It should come as no surprise to hear that the cities themselves look amazing, and have benefited from a new lighting model that gives the game a far more realistic look than we've seen in the past. Gone is the slightly dodgy HDR from PGR3, so no longer do you struggle to see while racing in broad daylight around London's streets - and you won't be cursing a cone that seemingly appears out of nowhere. Throw in every kind of weather effect imaginable (snow, rain, storm, fog, ice, you name it) and you have a game that looks consistently brilliant - it's hard not to be wowed when racing in the rain, especially from in-car cam. The weather effects aren't just for show either, with the various conditions having a real impact on your car's handling and your visibility.
Of course, the vehicles look great too - although they suffer from a bit of aliasing - and this year reflections on your shiny motors even include other vehicles. If I'm being picky I think it's fair to say that they don't look quite as good as those seen in Sony's Gran Turismo 5 Prologue, but the full version of that isn't out for some time, whereas PGR4 is out now. Damage is again purely cosmetic, but does its job, with hard crashes causing your windows to smash and bodywork to crumple - one of the achievements even asks you to take the wing mirrors off of rival racers.
Frame rate junkies can rest easy, although the most anal gamers might find fault in the game running at only 30 frames per second and not the much loved 60. Of course, the average gamer is unlikely to notice and the very impressive motion blur gives the game a silky smooth feel - bar for the odd sluggish moment during packed corners in the rain. Load times are a little longer than I'd have liked, but thankfully restarting a race or challenge only takes a few seconds, avoiding what would have been some painful waiting around.
Over and above anything else that's new in PGR4, the biggest addition is motorbikes. I'll admit that I was sceptical, as I'm sure most PGR fans were, but Bizarre has managed to create a handling dynamic that once again treads the fine line between sim and arcade racer, giving bike fans a real alternative to cars. It's worth pointing out that for the majority of the game you can stick with cars if you wish, but you'd be missing out if you weren't to give them a try.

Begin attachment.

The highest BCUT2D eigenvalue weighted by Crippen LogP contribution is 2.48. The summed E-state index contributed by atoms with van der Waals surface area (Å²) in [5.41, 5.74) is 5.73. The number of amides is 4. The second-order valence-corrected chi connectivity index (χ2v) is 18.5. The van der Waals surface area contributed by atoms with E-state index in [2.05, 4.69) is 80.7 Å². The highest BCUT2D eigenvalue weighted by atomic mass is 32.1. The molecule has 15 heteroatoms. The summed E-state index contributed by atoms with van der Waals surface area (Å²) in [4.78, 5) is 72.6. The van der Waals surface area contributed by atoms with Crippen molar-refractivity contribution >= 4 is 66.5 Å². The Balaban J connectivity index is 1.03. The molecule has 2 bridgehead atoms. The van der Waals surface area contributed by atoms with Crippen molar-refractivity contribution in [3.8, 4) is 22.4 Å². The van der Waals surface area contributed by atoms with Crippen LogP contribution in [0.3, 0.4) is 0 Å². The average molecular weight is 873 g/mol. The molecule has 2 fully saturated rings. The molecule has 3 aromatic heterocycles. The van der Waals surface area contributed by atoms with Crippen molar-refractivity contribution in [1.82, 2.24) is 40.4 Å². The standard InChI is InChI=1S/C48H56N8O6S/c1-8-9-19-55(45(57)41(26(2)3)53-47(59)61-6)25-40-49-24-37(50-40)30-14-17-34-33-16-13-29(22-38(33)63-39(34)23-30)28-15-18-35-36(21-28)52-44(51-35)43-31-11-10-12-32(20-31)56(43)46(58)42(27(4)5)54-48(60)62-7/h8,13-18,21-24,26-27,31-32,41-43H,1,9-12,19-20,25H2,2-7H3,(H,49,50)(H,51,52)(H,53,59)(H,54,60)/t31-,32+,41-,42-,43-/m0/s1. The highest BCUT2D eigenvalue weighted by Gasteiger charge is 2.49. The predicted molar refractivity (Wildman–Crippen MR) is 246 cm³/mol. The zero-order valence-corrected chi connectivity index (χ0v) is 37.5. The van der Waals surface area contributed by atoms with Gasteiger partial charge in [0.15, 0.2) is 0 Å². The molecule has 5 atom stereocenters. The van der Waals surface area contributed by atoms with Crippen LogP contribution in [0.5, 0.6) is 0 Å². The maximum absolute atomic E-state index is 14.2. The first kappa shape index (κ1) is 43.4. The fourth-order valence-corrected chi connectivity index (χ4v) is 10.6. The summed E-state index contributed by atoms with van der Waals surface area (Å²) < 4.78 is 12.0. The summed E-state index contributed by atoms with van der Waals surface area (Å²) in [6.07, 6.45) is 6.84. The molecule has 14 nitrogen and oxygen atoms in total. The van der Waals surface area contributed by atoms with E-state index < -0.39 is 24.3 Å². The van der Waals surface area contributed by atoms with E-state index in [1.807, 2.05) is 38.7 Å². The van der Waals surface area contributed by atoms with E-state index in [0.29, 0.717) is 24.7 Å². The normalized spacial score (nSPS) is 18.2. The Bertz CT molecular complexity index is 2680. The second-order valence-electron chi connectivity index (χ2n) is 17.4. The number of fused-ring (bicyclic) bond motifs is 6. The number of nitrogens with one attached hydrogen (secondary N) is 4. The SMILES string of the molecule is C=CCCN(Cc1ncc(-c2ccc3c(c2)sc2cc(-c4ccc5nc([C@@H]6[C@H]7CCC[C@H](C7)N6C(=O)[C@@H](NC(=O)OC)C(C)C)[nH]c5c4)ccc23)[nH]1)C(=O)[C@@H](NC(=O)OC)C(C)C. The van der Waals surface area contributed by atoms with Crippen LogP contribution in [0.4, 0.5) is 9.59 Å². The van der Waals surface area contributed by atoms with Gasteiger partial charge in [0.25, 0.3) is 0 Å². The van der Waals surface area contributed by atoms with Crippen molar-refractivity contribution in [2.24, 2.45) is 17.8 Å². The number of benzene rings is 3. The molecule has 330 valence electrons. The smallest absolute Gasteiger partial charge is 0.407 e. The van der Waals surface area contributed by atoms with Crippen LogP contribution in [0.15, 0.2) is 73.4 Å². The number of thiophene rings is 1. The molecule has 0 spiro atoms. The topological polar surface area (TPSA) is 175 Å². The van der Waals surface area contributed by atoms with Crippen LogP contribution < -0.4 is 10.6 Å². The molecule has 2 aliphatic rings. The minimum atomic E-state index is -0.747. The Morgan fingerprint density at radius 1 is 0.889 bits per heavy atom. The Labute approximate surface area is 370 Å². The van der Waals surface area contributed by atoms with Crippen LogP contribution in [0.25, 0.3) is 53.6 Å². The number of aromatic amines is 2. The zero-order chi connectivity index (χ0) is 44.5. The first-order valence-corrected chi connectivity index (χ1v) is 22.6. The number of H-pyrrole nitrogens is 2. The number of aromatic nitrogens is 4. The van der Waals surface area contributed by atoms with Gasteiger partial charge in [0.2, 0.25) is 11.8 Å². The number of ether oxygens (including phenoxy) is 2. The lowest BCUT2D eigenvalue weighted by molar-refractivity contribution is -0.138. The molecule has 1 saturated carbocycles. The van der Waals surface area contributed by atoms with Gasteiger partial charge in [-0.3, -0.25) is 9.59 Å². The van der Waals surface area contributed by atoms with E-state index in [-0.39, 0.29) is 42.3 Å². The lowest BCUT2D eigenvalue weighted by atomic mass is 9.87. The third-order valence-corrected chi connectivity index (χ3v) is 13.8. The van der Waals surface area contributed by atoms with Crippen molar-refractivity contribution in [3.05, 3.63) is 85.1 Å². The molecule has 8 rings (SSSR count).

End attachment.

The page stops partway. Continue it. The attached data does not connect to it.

Bike novices will initially be put off, as a bike is nowhere near as forgiving as a car, even when racing using PGR's fabled semi-realistic physics engine. Cornering is tougher, with position on the track and timing into a corner being essential, but acceleration and top speed for the top bikes is excellent, making them a real contender in the right hands - although even those hands will probably struggle when playing online with collisions turned on. Bizarre has handled the rider excellently, with small bumps and scrapes not being enough to send you flying, but a full-on crash will see your virtual avatar eating some tarmac. Kudos is also handled a little differently, with tricks such as wheelies and endos being joined by poses and taunts triggered by pressing the B button.
The most important aspect to PGR4 though is how much fun it is to play. Critics of the series have labelled it as dull and lifeless, but PGR4 has more spark than most other racers put together. The key to this is how you don't have to be a brilliant driver to feel like one, with the cars handling like you'd imagine, rather than how they really ought to. With just a little practice you can be screaming through a series of tight corners and looking the part, then upload it all for gamers around the world to see.